“I am keenly aware that it’s never good when the flak becomes the story,” Maeve DuVally, a Managing Director in Goldman Sachs’ corporate communications department, wrote on the company’s blog. When DuVally published that piece in the summer of 2019, it was because she, the flak, had become the story—and, contrary to prevailing industry wisdom, it was good.
DuVally’s decision to come out as transgender at work—“On the Friday before Memorial Day, I left Goldman Sachs as Michael and on the Tuesday after came into work as Maeve,” as DuVally wrote—had been the focus of a widely read New York Times article. The piece offered an intimate, thoughtful look at DuVally’s decision, and detailed how her colleagues and company had responded with support and kindness. “I generally have very little respect for Wall Street and its ilk …” the top comment on the article read, “but I was truly touched by this story.”
DuVally is a nearly 20-year veteran of financial communications, and before joining Goldman in 2004, had worked as an English teacher, translator, equities research analyst and journalist in Japan.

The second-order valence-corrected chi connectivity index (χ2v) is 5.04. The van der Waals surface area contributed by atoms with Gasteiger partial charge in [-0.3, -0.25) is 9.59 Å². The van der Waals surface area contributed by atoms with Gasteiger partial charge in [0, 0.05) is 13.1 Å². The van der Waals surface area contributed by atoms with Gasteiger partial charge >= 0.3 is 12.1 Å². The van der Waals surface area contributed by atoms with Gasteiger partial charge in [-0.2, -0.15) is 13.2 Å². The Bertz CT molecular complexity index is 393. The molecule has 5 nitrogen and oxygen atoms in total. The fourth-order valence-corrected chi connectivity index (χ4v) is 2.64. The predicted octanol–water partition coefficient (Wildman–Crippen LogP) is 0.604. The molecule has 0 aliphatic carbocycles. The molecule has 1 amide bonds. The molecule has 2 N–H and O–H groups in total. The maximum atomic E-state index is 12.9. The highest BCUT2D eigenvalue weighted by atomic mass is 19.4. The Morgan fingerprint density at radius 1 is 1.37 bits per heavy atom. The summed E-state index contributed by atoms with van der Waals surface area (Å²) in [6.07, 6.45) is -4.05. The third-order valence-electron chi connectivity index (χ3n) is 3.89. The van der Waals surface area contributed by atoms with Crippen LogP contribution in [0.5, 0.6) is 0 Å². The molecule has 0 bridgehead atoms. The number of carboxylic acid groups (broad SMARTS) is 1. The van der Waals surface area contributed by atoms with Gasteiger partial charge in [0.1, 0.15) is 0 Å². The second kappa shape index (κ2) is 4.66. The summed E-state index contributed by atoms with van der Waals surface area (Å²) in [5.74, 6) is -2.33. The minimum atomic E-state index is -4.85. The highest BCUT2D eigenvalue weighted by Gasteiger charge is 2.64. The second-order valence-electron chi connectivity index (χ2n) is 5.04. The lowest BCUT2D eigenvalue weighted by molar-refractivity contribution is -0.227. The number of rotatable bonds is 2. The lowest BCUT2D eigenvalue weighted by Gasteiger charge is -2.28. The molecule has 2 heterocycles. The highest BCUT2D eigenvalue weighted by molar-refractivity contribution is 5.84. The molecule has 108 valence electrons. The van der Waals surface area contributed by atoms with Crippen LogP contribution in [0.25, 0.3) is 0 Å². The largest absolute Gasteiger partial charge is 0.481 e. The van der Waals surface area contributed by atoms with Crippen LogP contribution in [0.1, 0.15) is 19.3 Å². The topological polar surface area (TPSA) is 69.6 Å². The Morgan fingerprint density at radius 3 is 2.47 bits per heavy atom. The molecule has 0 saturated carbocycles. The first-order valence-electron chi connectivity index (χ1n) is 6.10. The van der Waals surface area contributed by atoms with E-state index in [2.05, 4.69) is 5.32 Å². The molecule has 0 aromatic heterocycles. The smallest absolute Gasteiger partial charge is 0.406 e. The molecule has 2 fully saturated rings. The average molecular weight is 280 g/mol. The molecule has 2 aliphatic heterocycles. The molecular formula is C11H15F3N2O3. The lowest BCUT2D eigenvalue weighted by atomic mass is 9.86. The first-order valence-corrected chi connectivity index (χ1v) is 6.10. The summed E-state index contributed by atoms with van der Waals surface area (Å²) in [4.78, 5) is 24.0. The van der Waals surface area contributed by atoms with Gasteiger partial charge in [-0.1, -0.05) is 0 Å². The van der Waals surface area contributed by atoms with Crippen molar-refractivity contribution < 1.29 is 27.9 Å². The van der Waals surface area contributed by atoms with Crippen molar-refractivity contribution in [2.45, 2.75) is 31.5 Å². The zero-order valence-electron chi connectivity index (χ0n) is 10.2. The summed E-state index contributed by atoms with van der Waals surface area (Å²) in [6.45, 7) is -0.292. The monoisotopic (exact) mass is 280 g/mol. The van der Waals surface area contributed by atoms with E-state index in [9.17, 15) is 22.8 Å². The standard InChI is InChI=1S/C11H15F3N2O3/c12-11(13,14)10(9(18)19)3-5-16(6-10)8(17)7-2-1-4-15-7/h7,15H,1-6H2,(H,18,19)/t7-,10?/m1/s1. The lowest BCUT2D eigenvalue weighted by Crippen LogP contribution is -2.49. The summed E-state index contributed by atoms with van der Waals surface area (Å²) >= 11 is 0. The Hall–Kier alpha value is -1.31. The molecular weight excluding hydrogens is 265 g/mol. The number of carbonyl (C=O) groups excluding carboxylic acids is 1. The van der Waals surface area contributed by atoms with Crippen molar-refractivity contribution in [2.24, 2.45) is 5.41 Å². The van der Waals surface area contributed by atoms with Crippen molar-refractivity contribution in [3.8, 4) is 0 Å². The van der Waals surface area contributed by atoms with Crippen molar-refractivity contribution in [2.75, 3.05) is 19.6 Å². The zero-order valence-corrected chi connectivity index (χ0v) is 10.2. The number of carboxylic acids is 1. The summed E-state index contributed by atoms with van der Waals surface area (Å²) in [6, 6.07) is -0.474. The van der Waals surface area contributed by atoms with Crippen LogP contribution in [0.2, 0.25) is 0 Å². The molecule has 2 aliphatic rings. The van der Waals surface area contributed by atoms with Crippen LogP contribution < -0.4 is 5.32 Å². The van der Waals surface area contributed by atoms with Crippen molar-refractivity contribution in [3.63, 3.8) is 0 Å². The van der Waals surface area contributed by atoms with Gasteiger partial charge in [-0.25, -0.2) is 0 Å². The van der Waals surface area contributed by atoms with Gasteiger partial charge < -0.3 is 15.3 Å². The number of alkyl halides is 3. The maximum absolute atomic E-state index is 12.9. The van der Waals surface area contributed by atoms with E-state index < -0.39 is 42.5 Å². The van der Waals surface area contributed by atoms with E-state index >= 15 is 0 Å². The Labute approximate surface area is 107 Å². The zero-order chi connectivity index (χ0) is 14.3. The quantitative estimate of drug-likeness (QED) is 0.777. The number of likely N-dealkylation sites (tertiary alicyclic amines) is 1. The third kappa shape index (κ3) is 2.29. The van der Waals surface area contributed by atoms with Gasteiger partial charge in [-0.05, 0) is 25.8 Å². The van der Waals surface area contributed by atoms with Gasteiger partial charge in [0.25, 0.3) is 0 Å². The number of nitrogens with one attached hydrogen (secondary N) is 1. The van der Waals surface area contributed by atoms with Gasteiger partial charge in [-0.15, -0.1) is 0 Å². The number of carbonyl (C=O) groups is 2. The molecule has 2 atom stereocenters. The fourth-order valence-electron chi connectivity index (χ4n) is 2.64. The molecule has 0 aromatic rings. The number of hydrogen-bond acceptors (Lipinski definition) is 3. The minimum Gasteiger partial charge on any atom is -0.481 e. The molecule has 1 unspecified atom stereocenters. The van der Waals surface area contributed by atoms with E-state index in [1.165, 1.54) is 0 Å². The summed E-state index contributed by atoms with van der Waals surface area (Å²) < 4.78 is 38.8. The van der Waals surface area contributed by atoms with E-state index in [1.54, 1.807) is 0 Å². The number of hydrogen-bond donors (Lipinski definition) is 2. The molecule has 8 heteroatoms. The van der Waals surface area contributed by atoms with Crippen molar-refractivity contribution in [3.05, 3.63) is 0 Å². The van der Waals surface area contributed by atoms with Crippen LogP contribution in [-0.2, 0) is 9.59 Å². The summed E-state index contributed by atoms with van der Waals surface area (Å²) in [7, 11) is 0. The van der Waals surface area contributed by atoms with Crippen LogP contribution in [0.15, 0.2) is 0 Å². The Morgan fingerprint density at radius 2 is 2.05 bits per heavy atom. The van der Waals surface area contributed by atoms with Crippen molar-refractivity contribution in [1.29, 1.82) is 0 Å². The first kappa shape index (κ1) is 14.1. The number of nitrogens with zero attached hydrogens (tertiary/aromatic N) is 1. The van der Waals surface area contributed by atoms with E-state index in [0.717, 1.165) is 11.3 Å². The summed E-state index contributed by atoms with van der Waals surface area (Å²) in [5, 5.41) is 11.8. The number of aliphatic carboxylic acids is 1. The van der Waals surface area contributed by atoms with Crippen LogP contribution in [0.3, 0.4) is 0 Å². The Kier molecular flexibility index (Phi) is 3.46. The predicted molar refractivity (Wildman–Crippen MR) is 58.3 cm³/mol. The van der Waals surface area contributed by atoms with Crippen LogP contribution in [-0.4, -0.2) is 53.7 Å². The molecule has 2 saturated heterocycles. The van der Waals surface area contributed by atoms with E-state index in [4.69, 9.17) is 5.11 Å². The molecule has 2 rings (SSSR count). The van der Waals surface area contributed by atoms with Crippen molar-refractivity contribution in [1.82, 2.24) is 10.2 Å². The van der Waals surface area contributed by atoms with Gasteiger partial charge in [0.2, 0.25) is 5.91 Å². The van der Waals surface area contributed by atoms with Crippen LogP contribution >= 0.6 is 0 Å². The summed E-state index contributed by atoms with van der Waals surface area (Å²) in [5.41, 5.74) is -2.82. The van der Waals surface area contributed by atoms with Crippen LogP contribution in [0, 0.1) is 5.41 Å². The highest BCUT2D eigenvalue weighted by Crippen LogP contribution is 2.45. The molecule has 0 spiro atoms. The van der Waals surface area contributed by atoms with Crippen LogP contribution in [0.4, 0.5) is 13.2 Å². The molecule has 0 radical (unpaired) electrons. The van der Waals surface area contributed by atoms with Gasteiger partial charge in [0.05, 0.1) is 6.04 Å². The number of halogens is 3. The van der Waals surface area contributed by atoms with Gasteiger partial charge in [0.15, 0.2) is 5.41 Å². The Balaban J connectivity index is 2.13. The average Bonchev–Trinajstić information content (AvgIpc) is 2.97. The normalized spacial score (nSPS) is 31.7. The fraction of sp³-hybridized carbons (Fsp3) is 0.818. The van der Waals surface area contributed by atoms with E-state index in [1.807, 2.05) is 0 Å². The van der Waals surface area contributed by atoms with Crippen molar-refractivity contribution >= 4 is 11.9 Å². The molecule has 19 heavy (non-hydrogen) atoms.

In a February webinar hosted by Brunswick Partners Brendan Riley, Andrew Williams and Jeanmarie McFadden, Maeve DuVally shared her story, answered questions from Brunswick colleagues around the world about being better LGBTQI+ allies, and described what, to her, it means to be a woman.
Brendan Riley: The woman we’re talking with here today has had quite the journey—Maeve, can you give us a sense of what that’s been like?
My story’s a little bit different. For the vast majority of my life I thought I was your everyday heterosexual, cisgender white male who was unhappy—not that all white males like that are unhappy—but I was.
And as I was getting ready for a party one night in October of 2018, I had this sudden urge to wear makeup. That’s really how it all began for me. Over the course of the next week, just from that urge to wear makeup, I got to a place where I knew I had wanted to be a woman all my life.
I came out immediately in my private life. But, for whatever reason, I wasn’t comfortable coming out yet at Goldman Sachs. And I waited six, seven months, and I was in this kind of—I’m an Irish Catholic, so I’ll use the term “purgatory”—there.